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Cement producers bemoan slow sales   2010-08-06 - Thoi bao Kinh te Vietnam

With many high capacity cement plants, the cement supply in Vietnam has far exceeded the domestic demand. Cement producers have tried to boost exports to ease overproduction, but this is not an easy task. 

 

 
Anticipating the high cement output in 2010, the Vietnam Cement Corporation (Vicem) plans to export one million tons of cement, but it has admitted it may fail to reach this target. The Government has agreed in principle to a proposal by Vicem to build cement-made highways and roads. However, the Ministry of Transport still has the ultimate authority on whether cement is used in these construction projects.

 

Market share down, inventory volume up

 

In the first six months of the year, the cement supply increased by 10 million tons, while the consumption increased by only 1.8 million tons.

 

According to Vicem, the market share held by its member companies has decreased by 0.6 percent in the first seven months of the year in comparison with the same period last year. Only 27.92 million tons of cement were sold in the last seven months, or 55.8 percent of the 2010 sales forecast.

 

Nguyen Van Tung, Chief Secretariat of Vicem, said due to the sharp cement supply increases in the first months of the year, some non-Vicem producers have been trying to sell cement at below market prices, because these producers need money to pay back bank loans. Meanwhile, cement production costs have increased due to price increases in materials since late 2009. The coal price, for example, has increased by 70 percent, oil products by 40 percent, and Kraff paper by 12 percent. 

 

Since other producers sell cement at low prices, the sale of Vicem’s member companies has been heavily affected, leading to higher cement inventory.  By the end of June, Vicem’s stocks had reached 1.53 million tons.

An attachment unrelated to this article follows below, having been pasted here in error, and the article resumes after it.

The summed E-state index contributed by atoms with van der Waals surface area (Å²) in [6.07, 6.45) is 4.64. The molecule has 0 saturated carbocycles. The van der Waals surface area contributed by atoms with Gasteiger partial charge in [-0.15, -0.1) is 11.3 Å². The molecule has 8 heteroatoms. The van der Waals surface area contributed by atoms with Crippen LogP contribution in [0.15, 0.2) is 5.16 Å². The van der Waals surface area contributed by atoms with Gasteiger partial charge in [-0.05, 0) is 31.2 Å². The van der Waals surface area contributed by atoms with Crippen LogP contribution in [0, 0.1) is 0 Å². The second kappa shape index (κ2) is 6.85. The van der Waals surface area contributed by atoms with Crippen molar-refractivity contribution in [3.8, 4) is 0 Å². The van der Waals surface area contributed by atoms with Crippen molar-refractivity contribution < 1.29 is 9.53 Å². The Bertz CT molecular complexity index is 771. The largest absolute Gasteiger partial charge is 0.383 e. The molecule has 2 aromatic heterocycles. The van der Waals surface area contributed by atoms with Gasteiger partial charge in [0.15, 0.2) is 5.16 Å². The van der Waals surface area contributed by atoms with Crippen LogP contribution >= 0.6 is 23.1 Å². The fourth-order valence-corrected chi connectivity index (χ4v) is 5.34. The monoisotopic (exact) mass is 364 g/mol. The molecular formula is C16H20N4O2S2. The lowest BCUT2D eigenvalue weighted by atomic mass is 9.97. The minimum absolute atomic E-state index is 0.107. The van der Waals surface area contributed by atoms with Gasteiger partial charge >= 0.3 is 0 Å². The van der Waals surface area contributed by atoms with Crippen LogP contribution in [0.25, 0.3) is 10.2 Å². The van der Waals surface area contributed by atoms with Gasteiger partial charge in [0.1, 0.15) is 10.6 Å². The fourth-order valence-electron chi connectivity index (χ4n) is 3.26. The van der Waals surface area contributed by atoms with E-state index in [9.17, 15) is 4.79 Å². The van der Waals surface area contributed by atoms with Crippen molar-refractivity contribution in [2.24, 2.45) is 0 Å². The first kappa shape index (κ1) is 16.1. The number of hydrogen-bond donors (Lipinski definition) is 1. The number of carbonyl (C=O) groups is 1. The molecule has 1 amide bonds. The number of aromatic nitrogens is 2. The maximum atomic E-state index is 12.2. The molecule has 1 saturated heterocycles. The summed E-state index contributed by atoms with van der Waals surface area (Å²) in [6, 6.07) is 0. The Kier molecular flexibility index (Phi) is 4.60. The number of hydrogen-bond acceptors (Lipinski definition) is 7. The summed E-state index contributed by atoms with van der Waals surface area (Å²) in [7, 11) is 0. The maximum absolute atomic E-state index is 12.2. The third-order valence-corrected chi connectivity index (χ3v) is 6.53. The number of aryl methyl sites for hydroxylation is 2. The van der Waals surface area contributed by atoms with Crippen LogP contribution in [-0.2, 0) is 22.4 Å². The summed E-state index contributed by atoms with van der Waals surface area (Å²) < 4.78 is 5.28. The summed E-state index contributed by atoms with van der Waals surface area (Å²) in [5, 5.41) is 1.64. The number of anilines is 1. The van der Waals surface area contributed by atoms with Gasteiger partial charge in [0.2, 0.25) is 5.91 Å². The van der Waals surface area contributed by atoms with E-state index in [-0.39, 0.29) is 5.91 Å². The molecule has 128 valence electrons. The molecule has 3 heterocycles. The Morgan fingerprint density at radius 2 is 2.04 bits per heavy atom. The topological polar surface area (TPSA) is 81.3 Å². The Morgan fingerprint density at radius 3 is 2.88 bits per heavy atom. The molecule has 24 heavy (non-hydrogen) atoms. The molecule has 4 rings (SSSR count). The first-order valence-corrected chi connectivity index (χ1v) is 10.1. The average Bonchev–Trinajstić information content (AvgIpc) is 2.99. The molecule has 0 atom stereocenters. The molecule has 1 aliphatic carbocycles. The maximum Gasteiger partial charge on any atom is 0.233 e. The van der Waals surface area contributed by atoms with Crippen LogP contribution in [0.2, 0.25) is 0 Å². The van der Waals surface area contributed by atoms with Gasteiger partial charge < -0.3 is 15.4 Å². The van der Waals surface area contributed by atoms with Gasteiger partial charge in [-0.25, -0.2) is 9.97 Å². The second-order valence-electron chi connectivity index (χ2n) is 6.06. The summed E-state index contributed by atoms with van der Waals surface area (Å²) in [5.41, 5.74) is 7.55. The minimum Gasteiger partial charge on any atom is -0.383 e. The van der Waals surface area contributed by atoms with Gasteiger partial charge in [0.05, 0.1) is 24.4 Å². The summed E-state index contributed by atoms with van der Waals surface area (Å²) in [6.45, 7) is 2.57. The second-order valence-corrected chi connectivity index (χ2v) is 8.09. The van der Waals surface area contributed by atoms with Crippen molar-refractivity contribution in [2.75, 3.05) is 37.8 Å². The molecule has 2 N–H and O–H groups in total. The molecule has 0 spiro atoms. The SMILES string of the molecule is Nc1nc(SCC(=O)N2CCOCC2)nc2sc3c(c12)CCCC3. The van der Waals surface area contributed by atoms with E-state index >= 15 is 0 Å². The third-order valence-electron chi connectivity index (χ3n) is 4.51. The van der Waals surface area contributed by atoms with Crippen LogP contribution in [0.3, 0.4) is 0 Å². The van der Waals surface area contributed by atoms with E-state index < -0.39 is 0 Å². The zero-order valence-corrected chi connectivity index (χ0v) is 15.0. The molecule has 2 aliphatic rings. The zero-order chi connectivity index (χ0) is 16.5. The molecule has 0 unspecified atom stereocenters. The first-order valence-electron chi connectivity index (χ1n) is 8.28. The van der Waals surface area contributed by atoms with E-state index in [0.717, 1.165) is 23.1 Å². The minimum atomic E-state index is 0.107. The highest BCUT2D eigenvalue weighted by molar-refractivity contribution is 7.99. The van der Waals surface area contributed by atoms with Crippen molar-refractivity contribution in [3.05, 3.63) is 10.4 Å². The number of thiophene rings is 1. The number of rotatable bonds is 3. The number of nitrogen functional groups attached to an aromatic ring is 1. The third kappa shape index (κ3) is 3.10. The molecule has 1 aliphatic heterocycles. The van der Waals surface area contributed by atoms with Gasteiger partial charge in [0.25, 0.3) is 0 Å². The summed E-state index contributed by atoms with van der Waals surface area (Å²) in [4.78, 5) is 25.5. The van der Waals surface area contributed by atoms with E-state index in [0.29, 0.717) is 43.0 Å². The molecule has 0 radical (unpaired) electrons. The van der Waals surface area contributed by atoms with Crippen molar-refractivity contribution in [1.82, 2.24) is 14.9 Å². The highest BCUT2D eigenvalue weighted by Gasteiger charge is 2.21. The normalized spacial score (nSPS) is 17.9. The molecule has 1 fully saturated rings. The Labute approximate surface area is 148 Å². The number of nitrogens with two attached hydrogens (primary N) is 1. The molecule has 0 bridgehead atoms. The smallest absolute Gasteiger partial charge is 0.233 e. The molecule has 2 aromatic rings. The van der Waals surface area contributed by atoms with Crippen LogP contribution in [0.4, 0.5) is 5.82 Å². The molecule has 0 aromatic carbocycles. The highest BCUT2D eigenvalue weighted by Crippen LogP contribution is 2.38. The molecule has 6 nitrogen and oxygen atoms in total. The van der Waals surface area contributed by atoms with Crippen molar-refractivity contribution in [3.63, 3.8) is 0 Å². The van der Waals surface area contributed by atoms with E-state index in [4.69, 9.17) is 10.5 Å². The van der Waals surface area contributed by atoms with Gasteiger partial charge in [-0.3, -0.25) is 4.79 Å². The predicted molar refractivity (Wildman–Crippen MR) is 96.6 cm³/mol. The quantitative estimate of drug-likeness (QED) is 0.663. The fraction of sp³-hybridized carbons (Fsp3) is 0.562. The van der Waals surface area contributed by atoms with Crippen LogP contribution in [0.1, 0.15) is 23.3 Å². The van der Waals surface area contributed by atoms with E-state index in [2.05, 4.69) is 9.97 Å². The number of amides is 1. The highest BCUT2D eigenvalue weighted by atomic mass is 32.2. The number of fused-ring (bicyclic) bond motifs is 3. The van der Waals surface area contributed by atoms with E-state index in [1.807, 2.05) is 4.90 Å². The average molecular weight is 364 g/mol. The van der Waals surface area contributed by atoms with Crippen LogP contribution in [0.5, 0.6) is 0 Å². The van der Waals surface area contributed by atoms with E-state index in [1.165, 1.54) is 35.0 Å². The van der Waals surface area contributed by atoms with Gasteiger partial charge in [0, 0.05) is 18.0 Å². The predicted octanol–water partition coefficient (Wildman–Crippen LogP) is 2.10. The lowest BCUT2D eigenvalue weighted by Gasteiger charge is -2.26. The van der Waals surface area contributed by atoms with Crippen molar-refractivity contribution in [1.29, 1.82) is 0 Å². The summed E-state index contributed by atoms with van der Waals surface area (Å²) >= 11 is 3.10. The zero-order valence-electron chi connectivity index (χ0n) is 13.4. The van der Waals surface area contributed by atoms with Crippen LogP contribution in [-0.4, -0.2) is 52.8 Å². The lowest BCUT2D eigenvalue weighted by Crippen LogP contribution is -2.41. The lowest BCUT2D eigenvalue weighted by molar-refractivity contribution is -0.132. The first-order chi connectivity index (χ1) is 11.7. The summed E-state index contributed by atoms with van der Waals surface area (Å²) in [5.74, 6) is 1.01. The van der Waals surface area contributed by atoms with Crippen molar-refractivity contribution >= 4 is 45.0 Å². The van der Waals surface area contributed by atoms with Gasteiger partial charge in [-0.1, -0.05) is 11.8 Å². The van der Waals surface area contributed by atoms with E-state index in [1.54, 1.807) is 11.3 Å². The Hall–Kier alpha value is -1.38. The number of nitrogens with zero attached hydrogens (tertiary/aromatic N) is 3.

How to prevent overproduction?

 

In late 2009, after reviewing strategy for the cement industry, the Ministry of Construction said some measures need to be taken immediately to solve the overproduction problem.

 

The Ministry has requested that local authorities not license new cement projects. The Ministry  specifically asked the Government to order the stop of some projects that have been slowly implemented.

 

However, despite warnings about overproduction, more cement projects have been licensed by local authorities.

 

On July 10, 2010, the construction of the Thanh My Cement Plant, financed by Xuan Thanh Group, was kicked off in Quang Nam province. The project, capitalized at four trillion dong, is expected to be completed within 24 months. Once operational, the plant will have the capacity to produce two million tons annually.

 

In early July, the Thua Thien-Hue Province People’s Committee handed over the investment license for Long Tho II Cement Plant to Song Hong Corporation. It will be a furnace cement plant in Huong Tra District and is designed to have a production capacity of 350,000 tons a year. The project has an initial investment of 763.675 billion dong.

 

The Ministry of Construction has also urged enterprises to export their products to clear stocks. However, Le Van Toi, Director of the Construction Material Department under the Ministry of Construction, admitted it is very difficult to find export markets, which explains why export revenue remains modest.

 

Besides, Toi said, cement is a product that takes up a great deal of space and is difficult to transport. Since Vietnam does not have big ships, a professional staff, or good preservation technology, the products will spoil after a short time.

 

To date, besides Vicem, which can export small volumes of cement every year, only Cam Pha Cement Company has successfully exported 15,000 tons to the Middle East.

 

Meanwhile, Vietnamese cement products have proven to be less competitive than the products provided by other countries. Cement producers been relying solely on domestic sales and don’t think much of exporting products.



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